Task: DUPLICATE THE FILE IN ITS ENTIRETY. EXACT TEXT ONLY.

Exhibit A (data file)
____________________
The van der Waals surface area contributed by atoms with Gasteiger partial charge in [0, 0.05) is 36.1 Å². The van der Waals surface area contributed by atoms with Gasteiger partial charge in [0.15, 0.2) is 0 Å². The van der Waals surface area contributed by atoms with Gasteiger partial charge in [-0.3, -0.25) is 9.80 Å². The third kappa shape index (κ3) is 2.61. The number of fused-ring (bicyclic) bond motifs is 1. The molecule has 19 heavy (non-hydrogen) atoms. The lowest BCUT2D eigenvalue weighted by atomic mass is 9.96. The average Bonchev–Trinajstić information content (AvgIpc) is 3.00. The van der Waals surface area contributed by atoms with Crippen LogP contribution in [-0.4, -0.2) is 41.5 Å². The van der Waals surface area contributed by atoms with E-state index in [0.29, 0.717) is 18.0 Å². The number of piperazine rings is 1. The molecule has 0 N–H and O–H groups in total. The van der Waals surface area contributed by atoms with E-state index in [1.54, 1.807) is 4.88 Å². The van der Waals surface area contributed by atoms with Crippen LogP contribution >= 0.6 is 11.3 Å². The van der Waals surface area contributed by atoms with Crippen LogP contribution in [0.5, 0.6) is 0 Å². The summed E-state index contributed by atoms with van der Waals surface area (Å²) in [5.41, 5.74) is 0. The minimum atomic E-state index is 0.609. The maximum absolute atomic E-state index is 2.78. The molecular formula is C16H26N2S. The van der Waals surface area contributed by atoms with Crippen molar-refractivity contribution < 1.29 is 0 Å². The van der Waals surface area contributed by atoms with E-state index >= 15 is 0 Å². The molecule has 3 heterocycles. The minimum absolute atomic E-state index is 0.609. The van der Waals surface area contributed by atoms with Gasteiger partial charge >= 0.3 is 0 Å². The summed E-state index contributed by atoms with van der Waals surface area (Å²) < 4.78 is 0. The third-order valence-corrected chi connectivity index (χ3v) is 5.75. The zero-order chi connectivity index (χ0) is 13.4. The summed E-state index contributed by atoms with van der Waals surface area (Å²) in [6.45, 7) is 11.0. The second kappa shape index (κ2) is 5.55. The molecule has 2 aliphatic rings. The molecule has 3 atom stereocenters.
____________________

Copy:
The van der Waals surface area contributed by atoms with Gasteiger partial charge in [0, 0.05) is 36.1 Å². The van der Waals surface area contributed by atoms with Gasteiger partial charge in [0.15, 0.2) is 0 Å². The van der Waals surface area contributed by atoms with Gasteiger partial charge in [-0.3, -0.25) is 9.80 Å². The third kappa shape index (κ3) is 2.61. The number of fused-ring (bicyclic) bond motifs is 1. The molecule has 19 heavy (non-hydrogen) atoms. The lowest BCUT2D eigenvalue weighted by atomic mass is 9.96. The average Bonchev–Trinajstić information content (AvgIpc) is 3.00. The van der Waals surface area contributed by atoms with Crippen LogP contribution in [-0.4, -0.2) is 41.5 Å². The van der Waals surface area contributed by atoms with E-state index in [0.29, 0.717) is 18.0 Å². The number of piperazine rings is 1. The molecule has 0 N–H and O–H groups in total. The van der Waals surface area contributed by atoms with E-state index in [1.54, 1.807) is 4.88 Å². The van der Waals surface area contributed by atoms with Crippen LogP contribution >= 0.6 is 11.3 Å². The van der Waals surface area contributed by atoms with Crippen LogP contribution in [0.5, 0.6) is 0 Å². The summed E-state index contributed by atoms with van der Waals surface area (Å²) in [5.41, 5.74) is 0. The minimum atomic E-state index is 0.609. The maximum absolute atomic E-state index is 2.78. The molecular formula is C16H26N2S. The van der Waals surface area contributed by atoms with Crippen molar-refractivity contribution < 1.29 is 0 Å². The van der Waals surface area contributed by atoms with E-state index >= 15 is 0 Å². The molecule has 3 heterocycles. The minimum absolute atomic E-state index is 0.609. The van der Waals surface area contributed by atoms with Gasteiger partial charge >= 0.3 is 0 Å². The summed E-state index contributed by atoms with van der Waals surface area (Å²) < 4.78 is 0. The third-order valence-corrected chi connectivity index (χ3v) is 5.75. The zero-order chi connectivity index (χ0) is 13.4. The summed E-state index contributed by atoms with van der Waals surface area (Å²) in [6.45, 7) is 11.0. The second kappa shape index (κ2) is 5.55. The molecule has 2 aliphatic rings. The molecule has 3 atom stereocenters.